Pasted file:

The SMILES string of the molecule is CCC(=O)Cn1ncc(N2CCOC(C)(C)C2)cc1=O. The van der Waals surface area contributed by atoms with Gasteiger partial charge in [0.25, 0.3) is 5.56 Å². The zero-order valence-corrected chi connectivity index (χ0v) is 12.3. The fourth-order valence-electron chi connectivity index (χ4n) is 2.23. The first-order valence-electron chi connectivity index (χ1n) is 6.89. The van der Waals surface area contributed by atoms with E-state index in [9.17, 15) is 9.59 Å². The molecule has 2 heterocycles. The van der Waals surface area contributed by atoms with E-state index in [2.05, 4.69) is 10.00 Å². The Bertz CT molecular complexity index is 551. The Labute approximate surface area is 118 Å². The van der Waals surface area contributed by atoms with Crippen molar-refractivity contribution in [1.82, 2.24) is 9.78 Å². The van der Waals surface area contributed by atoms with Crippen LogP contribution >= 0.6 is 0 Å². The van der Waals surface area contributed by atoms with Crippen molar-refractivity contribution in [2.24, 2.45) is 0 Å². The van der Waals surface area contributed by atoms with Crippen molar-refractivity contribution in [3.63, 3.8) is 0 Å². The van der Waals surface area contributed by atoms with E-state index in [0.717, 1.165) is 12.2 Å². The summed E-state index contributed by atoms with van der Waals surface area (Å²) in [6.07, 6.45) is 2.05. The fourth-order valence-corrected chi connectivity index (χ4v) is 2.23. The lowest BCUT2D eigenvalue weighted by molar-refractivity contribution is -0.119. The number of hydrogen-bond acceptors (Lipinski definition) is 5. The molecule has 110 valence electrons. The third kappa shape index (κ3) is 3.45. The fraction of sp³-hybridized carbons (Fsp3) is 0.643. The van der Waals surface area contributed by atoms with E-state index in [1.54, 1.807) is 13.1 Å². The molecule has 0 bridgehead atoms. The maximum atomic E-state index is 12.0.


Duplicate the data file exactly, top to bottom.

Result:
The SMILES string of the molecule is CCC(=O)Cn1ncc(N2CCOC(C)(C)C2)cc1=O. The van der Waals surface area contributed by atoms with Gasteiger partial charge in [0.25, 0.3) is 5.56 Å². The zero-order valence-corrected chi connectivity index (χ0v) is 12.3. The fourth-order valence-electron chi connectivity index (χ4n) is 2.23. The first-order valence-electron chi connectivity index (χ1n) is 6.89. The van der Waals surface area contributed by atoms with E-state index in [9.17, 15) is 9.59 Å². The molecule has 2 heterocycles. The van der Waals surface area contributed by atoms with E-state index in [2.05, 4.69) is 10.00 Å². The Bertz CT molecular complexity index is 551. The Labute approximate surface area is 118 Å². The van der Waals surface area contributed by atoms with Crippen molar-refractivity contribution in [1.82, 2.24) is 9.78 Å². The van der Waals surface area contributed by atoms with Crippen LogP contribution >= 0.6 is 0 Å². The van der Waals surface area contributed by atoms with Crippen molar-refractivity contribution in [2.24, 2.45) is 0 Å². The van der Waals surface area contributed by atoms with Crippen molar-refractivity contribution in [3.63, 3.8) is 0 Å². The van der Waals surface area contributed by atoms with E-state index in [0.717, 1.165) is 12.2 Å². The summed E-state index contributed by atoms with van der Waals surface area (Å²) in [6.07, 6.45) is 2.05. The fourth-order valence-corrected chi connectivity index (χ4v) is 2.23. The lowest BCUT2D eigenvalue weighted by molar-refractivity contribution is -0.119. The number of hydrogen-bond acceptors (Lipinski definition) is 5. The molecule has 110 valence electrons. The third kappa shape index (κ3) is 3.45. The fraction of sp³-hybridized carbons (Fsp3) is 0.643. The van der Waals surface area contributed by atoms with E-state index in [1.54, 1.807) is 13.1 Å². The molecule has 0 bridgehead atoms. The maximum atomic E-state index is 12.0.